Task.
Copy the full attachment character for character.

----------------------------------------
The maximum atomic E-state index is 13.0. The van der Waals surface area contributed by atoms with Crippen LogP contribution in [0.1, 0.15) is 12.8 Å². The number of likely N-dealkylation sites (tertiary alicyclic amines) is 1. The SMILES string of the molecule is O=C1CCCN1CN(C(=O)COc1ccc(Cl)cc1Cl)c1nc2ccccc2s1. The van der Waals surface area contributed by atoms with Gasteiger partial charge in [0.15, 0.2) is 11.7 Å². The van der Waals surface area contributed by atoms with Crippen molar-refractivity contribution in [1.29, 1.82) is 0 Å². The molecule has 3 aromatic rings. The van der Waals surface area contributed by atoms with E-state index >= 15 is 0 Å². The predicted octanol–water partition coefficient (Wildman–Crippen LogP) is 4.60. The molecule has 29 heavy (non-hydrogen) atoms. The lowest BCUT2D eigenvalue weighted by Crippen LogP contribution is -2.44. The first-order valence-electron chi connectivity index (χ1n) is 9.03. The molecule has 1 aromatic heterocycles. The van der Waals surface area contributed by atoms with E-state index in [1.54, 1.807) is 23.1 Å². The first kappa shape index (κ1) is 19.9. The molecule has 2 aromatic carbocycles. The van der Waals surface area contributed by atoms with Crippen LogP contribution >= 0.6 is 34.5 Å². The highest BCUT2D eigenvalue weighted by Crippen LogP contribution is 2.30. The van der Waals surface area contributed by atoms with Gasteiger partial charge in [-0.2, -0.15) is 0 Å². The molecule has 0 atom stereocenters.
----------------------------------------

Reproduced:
The maximum atomic E-state index is 13.0. The van der Waals surface area contributed by atoms with Crippen LogP contribution in [0.1, 0.15) is 12.8 Å². The number of likely N-dealkylation sites (tertiary alicyclic amines) is 1. The SMILES string of the molecule is O=C1CCCN1CN(C(=O)COc1ccc(Cl)cc1Cl)c1nc2ccccc2s1. The van der Waals surface area contributed by atoms with Gasteiger partial charge in [0.15, 0.2) is 11.7 Å². The van der Waals surface area contributed by atoms with Crippen molar-refractivity contribution in [1.29, 1.82) is 0 Å². The molecule has 3 aromatic rings. The van der Waals surface area contributed by atoms with E-state index >= 15 is 0 Å². The predicted octanol–water partition coefficient (Wildman–Crippen LogP) is 4.60. The molecule has 29 heavy (non-hydrogen) atoms. The lowest BCUT2D eigenvalue weighted by Crippen LogP contribution is -2.44. The first-order valence-electron chi connectivity index (χ1n) is 9.03. The molecule has 1 aromatic heterocycles. The van der Waals surface area contributed by atoms with E-state index in [1.54, 1.807) is 23.1 Å². The first kappa shape index (κ1) is 19.9. The molecule has 2 aromatic carbocycles. The van der Waals surface area contributed by atoms with Crippen LogP contribution >= 0.6 is 34.5 Å². The highest BCUT2D eigenvalue weighted by Crippen LogP contribution is 2.30. The van der Waals surface area contributed by atoms with Gasteiger partial charge in [-0.2, -0.15) is 0 Å². The molecule has 0 atom stereocenters.